WhatsApp says it moved fast to contain spyware attack damage

"We are committed to doing all we can to prevent these abuses to our systems,” the Facebook-owned company said in its response to the government.

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Agencies
The Financial Times reported May 13 that spyware developed by an Israeli cyber intelligence group had exploited a vulnerability in the WhatsApp calling function to infect a user’s phone with spyware, putting all information on the device at risk.
NEW DELHI: WhatsApp told the Indian government that it moved quickly to fix the vulnerability that allowed a spyware attack on users’ phones besides taking action against 4 million accounts to curb abuse of the platform during the general election.

“While no safety programme including ours is perfect and we must constantly improve… we are committed to doing all we can to prevent these abuses to our systems,” the Facebook-owned company said in its response to the government. ET has seen the communication.

The Ministry of Electronics and Information Technology (MeitY) had asked WhatsApp for details on the spyware hack that allowed perpetrators to snoop on users and what remedial action it had taken. The government also wanted to know whether WhatsApp users in India had been compromised, given that it’s used by politicians, bureaucrats and businesspeople.


The country is WhatsApp’s biggest market with more than 200 million users. The Financial Times reported May 13 that spyware developed by an Israeli cyber intelligence group had exploited a vulnerability in the WhatsApp calling function to infect a user’s phone with spyware, putting all information on the device at risk. The messaging company had asked users to update the app to the latest version to fix the issue.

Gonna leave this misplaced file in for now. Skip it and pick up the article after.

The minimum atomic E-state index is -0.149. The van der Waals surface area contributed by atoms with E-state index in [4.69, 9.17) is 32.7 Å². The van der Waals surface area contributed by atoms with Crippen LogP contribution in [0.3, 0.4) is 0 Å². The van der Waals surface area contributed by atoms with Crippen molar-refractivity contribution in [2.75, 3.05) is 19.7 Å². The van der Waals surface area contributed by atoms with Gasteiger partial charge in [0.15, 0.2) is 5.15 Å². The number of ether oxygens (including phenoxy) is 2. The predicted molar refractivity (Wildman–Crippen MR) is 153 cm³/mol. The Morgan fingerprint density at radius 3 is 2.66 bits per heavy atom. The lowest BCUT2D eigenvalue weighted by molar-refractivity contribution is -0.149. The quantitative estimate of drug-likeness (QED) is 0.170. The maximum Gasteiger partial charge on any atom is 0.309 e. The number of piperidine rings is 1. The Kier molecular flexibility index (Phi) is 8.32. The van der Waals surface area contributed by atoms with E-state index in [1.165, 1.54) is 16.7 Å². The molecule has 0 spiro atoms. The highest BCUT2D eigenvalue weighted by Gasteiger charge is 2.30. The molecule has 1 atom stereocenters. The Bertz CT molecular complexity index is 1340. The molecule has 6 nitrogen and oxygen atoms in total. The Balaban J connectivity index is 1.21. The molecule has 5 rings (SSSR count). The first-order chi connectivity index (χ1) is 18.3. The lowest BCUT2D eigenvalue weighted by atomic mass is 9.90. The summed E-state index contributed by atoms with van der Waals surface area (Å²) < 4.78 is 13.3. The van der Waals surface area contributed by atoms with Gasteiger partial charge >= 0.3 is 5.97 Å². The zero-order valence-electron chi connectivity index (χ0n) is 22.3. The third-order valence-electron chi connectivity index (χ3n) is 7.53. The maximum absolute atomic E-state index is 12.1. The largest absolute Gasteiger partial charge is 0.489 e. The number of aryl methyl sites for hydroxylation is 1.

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The company told MeitY it had corrected the vulnerability through the deployment of strong server-side protections, hence it was not imperative for users to upgrade their WhatsApp version or phone operating systems. It had, however, asked its users to upgrade simply as a matter of “abundant caution.”

“The company has further informed the government that it had come down heavily on unofficial versions of WhatsApp and had taken action against 4 million such accounts in the Indian general election season,” a senior government official told ET.
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This refers to unsupported variants such as JT WhatsApp and GB WhatsApp which, according to the company, are being used to get around the limit on forwards.

“Users of unsupported apps are banned and explained how to migrate to the official version of WhatsApp,” the company told the government.

Telemarketing companies and political outfits have reportedly been using these apps to breach the limits. Since 2018, the app has restricted forwards to five per user, down from 256 previously, in order to curb the spread of fake news through bulk messaging.

WhatsApp told the government it had taken action against “dozens” of private companies in India that were violating its terms of service in this manner. It asked for the government’s cooperation in bringing to its attention companies that the Indian authorities may be aware of in this regard.

Prior to this, WhatsApp has been resisting the government’s demand on traceability of inflammatory messages, which have led to acts of violence such as lynchings and riots.
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